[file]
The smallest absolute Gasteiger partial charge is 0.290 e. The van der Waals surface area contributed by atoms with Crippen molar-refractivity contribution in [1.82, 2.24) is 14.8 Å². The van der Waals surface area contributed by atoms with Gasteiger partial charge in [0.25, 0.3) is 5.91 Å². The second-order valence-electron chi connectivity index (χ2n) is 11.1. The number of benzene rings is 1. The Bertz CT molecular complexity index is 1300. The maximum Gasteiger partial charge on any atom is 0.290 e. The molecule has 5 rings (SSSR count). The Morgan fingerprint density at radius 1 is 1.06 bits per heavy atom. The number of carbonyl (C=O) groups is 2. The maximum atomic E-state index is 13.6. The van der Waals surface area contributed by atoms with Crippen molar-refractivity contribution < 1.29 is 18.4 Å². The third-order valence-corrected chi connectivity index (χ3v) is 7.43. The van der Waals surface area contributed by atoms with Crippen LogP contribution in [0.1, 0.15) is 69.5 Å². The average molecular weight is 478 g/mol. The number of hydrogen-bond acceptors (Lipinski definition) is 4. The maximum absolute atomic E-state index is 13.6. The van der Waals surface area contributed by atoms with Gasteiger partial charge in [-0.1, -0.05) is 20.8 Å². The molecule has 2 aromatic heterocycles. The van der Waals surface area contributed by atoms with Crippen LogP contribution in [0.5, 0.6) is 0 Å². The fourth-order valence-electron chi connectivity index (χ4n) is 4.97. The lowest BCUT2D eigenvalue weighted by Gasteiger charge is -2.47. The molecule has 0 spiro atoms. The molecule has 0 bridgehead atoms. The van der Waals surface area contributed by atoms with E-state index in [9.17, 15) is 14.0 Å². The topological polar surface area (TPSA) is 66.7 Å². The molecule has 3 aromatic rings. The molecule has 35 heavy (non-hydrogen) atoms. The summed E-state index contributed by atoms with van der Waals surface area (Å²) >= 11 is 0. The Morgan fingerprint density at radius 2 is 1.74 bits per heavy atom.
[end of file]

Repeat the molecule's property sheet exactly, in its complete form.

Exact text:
The smallest absolute Gasteiger partial charge is 0.290 e. The van der Waals surface area contributed by atoms with Crippen molar-refractivity contribution in [1.82, 2.24) is 14.8 Å². The van der Waals surface area contributed by atoms with Gasteiger partial charge in [0.25, 0.3) is 5.91 Å². The second-order valence-electron chi connectivity index (χ2n) is 11.1. The number of benzene rings is 1. The Bertz CT molecular complexity index is 1300. The maximum Gasteiger partial charge on any atom is 0.290 e. The molecule has 5 rings (SSSR count). The Morgan fingerprint density at radius 1 is 1.06 bits per heavy atom. The number of carbonyl (C=O) groups is 2. The maximum atomic E-state index is 13.6. The van der Waals surface area contributed by atoms with Crippen molar-refractivity contribution < 1.29 is 18.4 Å². The third-order valence-corrected chi connectivity index (χ3v) is 7.43. The van der Waals surface area contributed by atoms with Crippen LogP contribution in [0.1, 0.15) is 69.5 Å². The average molecular weight is 478 g/mol. The number of hydrogen-bond acceptors (Lipinski definition) is 4. The maximum absolute atomic E-state index is 13.6. The van der Waals surface area contributed by atoms with Gasteiger partial charge in [-0.1, -0.05) is 20.8 Å². The molecule has 2 aromatic heterocycles. The van der Waals surface area contributed by atoms with Crippen LogP contribution in [0.5, 0.6) is 0 Å². The fourth-order valence-electron chi connectivity index (χ4n) is 4.97. The lowest BCUT2D eigenvalue weighted by Gasteiger charge is -2.47. The molecule has 0 spiro atoms. The molecule has 0 bridgehead atoms. The van der Waals surface area contributed by atoms with E-state index in [9.17, 15) is 14.0 Å². The topological polar surface area (TPSA) is 66.7 Å². The molecule has 3 aromatic rings. The molecule has 35 heavy (non-hydrogen) atoms. The summed E-state index contributed by atoms with van der Waals surface area (Å²) >= 11 is 0. The Morgan fingerprint density at radius 2 is 1.74 bits per heavy atom.